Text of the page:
A young man sits alone at a bar, poring over a magazine. A rare caucasian in a mega-city of Asians, his solitude at the busy hub of social interaction is highlighted. Sturdy hiking boots tap out the rhythm to a lively Irish song that a live band is playing in the middle of Shibuya. His foot stills and he switches to keeping the beat with a flat hand against his thigh. He pauses to clap at the end of the song. At the start of the new one, he falls back into the mindless movement of the melody, his free hand reaching up to rub the back of his neck. His messenger bag, resting on the table in front of the seat across from him, acts as his late night companion, signaling his disinterest in human interaction.
Brown hair is combed forward and flips up a little over his forehead. He has two distinct, but thick, eyebrows. When he stops keeping time with his hand he jiggles his right leg and plays with his fingers – idly picking at them, curling his left ones into his right, flicking his index finger against his thumb. His head bobs as his hand forms a fist and bounces off his leg, just above his knee, up and down. His free hand fidgets with his face, rubbing and pushing against his cheek, scratching at his nose. He has a full face, and is wearing a polo shirt and plaid shorts.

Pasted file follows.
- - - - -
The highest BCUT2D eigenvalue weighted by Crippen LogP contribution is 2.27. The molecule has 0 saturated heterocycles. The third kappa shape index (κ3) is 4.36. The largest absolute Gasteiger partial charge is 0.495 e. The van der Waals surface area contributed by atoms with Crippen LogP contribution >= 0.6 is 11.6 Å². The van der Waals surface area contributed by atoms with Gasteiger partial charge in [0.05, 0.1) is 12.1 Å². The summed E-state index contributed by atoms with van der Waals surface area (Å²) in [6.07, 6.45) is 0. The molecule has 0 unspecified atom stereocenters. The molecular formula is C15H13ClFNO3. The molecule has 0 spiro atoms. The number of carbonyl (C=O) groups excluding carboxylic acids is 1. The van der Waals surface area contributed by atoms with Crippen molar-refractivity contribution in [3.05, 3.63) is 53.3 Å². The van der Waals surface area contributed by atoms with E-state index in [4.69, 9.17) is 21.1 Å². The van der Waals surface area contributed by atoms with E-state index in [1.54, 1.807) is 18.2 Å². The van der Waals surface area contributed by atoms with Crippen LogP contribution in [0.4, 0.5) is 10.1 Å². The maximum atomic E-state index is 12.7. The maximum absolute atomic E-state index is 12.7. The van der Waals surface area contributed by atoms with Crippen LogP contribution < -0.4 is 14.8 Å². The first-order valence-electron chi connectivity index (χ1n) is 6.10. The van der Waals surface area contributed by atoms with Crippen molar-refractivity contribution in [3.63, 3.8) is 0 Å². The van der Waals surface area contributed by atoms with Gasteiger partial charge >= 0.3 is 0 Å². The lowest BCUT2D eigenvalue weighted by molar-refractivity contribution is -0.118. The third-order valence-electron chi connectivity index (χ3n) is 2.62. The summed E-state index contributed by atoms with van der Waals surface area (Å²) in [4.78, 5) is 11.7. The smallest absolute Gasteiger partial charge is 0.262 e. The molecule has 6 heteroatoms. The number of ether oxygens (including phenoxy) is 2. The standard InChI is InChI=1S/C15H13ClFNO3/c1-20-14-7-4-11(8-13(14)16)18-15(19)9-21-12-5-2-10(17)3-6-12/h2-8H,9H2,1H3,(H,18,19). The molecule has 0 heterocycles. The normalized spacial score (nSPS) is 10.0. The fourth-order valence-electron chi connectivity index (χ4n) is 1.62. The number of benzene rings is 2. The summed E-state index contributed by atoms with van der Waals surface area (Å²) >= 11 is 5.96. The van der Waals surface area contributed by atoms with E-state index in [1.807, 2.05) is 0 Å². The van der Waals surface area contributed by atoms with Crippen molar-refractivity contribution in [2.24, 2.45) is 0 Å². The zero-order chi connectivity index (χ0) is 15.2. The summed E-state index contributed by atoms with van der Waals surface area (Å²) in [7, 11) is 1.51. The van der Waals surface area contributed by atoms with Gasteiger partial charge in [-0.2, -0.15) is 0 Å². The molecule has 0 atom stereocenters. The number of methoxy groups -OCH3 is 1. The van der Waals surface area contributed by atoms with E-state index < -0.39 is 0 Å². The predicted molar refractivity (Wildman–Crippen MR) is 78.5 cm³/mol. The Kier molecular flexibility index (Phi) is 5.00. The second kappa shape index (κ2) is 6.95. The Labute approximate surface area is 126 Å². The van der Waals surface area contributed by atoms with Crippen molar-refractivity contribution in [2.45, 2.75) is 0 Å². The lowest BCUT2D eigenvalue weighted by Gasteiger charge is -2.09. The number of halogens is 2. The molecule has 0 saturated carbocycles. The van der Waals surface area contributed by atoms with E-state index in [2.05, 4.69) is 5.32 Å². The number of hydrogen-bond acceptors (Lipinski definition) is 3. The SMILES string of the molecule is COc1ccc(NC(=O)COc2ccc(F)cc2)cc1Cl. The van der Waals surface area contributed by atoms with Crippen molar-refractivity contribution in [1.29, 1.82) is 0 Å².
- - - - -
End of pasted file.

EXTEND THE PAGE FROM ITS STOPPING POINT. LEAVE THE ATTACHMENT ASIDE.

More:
He is drinking a deer, but it’s not Guinness, and his fingers look long against his leg and when he lifts his hand, he lifts with his wrist, the shape from forearm to wrist to hand like the sensual curve of a woman’s back.
After he finishes his drink, he lingers for a moment, memorizing the band, the taste of the beer fading on his tongue, one foot turned to go, one pointed to stay. His gaze catches on our table and for a moment there is a possibility, but I glance away and he leaves. I record the pattern of the salt and sweat-damp patches from his shirt onto the back of my receipt.